Chances of Tata Steel maintaining its operations in the UK could be damaged amid Britons voting to leave the European Union (EU). This is because the EU is a major market for Tata Steel, UK's biggest steel producer.
A person close to the company told the Financial Times that there would now be a "recalibration". "This [decision to leave the EU] could change everything", he added.
Tata Steel, which has already sold its Scunthorpe steel plant to Greybull Capital, had put its Port Talbot plant and other UK operations for sale in March. While Tata has already received bids from seven companies such as Liberty House Group and Endless, it was also said to be in talks with the UK government about support that would allow it to retain its UK business.
The current developments also follow news reported earlier this month that a multi-million-pound loan from the UK government could convince Tata Steel to keep the Port Talbot steel plant open. It was then believed that Tata Steel UK's parent company in India was scheduled to make a final decision in the same week that the EU referendum was due to take place.
In Neath Port Talbot, where Tata's biggest steelworks is situated, 57% of the people have supported the Leave campaign. This comes despite earlier warnings issued by local MP Stephen Kinnock against Brexit. He had previously said that "chaos and uncertainty" from a Brexit would have a negative impact on the steel industry in the country.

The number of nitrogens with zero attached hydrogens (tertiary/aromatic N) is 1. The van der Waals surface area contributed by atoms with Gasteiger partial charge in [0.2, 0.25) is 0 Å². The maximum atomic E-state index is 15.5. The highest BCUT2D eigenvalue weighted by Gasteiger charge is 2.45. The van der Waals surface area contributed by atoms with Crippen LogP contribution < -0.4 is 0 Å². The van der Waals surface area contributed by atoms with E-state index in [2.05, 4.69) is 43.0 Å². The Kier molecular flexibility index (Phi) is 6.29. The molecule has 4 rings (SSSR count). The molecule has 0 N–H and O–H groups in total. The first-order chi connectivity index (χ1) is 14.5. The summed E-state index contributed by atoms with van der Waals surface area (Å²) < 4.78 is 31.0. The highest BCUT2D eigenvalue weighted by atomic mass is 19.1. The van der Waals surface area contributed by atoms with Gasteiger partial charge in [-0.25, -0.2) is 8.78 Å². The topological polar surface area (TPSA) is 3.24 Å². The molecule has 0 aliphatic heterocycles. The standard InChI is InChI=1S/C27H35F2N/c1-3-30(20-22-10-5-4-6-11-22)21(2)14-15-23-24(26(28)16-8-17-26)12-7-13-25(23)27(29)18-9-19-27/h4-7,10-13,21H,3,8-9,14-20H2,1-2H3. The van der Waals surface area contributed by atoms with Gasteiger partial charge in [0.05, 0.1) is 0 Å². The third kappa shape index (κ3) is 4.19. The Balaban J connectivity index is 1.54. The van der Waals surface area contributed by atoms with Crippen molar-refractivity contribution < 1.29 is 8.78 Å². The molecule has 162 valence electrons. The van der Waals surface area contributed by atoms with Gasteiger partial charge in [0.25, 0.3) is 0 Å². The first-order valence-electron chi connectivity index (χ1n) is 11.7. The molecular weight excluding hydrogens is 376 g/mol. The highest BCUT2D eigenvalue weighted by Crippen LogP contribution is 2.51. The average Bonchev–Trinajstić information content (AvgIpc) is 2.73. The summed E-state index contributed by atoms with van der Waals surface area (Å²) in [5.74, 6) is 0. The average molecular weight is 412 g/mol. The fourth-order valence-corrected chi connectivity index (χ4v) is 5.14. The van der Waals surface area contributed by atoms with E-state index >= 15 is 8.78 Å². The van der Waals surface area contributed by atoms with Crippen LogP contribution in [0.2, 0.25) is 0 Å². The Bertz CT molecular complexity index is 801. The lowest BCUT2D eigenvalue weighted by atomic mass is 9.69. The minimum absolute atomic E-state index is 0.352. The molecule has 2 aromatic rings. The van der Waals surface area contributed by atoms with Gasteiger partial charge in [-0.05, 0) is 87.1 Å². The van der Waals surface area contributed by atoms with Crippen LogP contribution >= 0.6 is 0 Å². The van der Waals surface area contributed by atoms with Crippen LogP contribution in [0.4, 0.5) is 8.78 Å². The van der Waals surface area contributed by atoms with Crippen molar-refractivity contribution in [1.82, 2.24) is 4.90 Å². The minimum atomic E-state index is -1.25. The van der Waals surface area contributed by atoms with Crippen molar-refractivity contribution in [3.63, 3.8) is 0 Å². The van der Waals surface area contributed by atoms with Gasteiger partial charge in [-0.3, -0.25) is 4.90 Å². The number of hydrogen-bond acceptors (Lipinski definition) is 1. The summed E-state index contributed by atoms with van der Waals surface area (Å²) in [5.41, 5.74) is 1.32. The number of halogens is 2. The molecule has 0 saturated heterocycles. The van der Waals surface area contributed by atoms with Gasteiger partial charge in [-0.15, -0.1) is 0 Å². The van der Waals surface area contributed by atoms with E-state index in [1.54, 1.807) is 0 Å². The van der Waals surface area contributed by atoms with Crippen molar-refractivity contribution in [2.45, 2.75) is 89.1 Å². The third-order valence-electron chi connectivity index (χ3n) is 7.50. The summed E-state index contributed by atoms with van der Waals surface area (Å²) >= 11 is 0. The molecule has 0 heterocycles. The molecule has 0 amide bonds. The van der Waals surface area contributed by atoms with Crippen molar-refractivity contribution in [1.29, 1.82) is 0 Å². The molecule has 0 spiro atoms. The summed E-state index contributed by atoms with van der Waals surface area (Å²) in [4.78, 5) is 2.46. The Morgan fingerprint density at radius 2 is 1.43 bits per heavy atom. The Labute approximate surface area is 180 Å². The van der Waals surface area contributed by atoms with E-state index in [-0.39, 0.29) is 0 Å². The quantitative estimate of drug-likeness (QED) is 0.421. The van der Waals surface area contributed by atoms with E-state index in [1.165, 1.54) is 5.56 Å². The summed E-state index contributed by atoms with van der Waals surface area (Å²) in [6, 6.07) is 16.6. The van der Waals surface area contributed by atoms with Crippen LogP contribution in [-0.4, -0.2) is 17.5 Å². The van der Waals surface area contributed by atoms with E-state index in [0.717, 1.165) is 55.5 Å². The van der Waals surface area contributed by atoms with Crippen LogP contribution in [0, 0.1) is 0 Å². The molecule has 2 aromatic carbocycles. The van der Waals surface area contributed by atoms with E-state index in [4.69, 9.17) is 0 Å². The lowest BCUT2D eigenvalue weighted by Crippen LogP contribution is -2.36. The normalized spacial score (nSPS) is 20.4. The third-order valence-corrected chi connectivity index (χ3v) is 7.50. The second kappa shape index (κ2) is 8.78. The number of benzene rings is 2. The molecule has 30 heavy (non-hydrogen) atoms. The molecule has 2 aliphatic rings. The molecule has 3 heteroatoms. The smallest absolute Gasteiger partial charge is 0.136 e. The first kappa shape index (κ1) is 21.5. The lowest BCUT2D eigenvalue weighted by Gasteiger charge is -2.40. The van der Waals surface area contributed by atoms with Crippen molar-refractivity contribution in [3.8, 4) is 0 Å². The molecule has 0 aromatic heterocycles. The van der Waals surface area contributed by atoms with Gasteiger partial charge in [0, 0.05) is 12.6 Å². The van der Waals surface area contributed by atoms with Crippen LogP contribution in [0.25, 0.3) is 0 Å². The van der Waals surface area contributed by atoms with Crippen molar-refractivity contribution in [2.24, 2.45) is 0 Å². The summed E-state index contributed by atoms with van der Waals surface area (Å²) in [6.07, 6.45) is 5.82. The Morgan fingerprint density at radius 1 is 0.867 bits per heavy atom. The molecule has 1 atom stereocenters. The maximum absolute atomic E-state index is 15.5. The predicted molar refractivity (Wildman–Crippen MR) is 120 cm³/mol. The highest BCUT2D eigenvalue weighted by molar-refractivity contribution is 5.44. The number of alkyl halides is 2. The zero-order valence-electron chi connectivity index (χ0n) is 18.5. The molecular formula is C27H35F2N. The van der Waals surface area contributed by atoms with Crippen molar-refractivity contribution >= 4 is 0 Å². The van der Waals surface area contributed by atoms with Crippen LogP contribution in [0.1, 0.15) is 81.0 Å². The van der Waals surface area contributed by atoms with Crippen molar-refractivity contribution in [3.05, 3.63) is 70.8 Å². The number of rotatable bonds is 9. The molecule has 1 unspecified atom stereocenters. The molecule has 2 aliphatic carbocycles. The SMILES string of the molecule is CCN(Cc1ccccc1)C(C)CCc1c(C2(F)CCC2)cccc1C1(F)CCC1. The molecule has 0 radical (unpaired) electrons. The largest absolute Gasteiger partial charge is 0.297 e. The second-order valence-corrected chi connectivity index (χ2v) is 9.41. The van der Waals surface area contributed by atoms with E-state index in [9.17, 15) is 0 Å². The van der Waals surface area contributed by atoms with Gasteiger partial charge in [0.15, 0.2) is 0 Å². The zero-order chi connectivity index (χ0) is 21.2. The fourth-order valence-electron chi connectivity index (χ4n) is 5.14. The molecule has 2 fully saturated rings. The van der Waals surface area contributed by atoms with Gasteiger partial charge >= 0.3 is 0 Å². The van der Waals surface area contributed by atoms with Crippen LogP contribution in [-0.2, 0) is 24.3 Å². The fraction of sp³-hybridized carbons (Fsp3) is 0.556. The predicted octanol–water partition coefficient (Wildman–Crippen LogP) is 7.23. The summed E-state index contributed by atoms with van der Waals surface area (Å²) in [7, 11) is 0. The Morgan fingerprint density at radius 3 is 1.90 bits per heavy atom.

"What impact would Brexit have on the order book? Will it be a Canada or a Norway model? Could Brexit open up the floodgates to Chinese dumping even further, as we will be out on our own, lacking the leverage and shelter that being part of a trading bloc of 500m people brings?" he had said.
Separately, analysts in India have said that the sale process would be delayed because of the vote to Leave. Giriraj Daga, portfolio manager at SKS Capital and Research, an India wealth management company, said, "The deal will surely get delayed since no buyer would like to invest in an environment where there is high risk prevailing in the global system. That will be the pain point. Renegotiation will also happen as currency will now depreciate, but in whatever case, the deal can still go through", according to The Business Standard.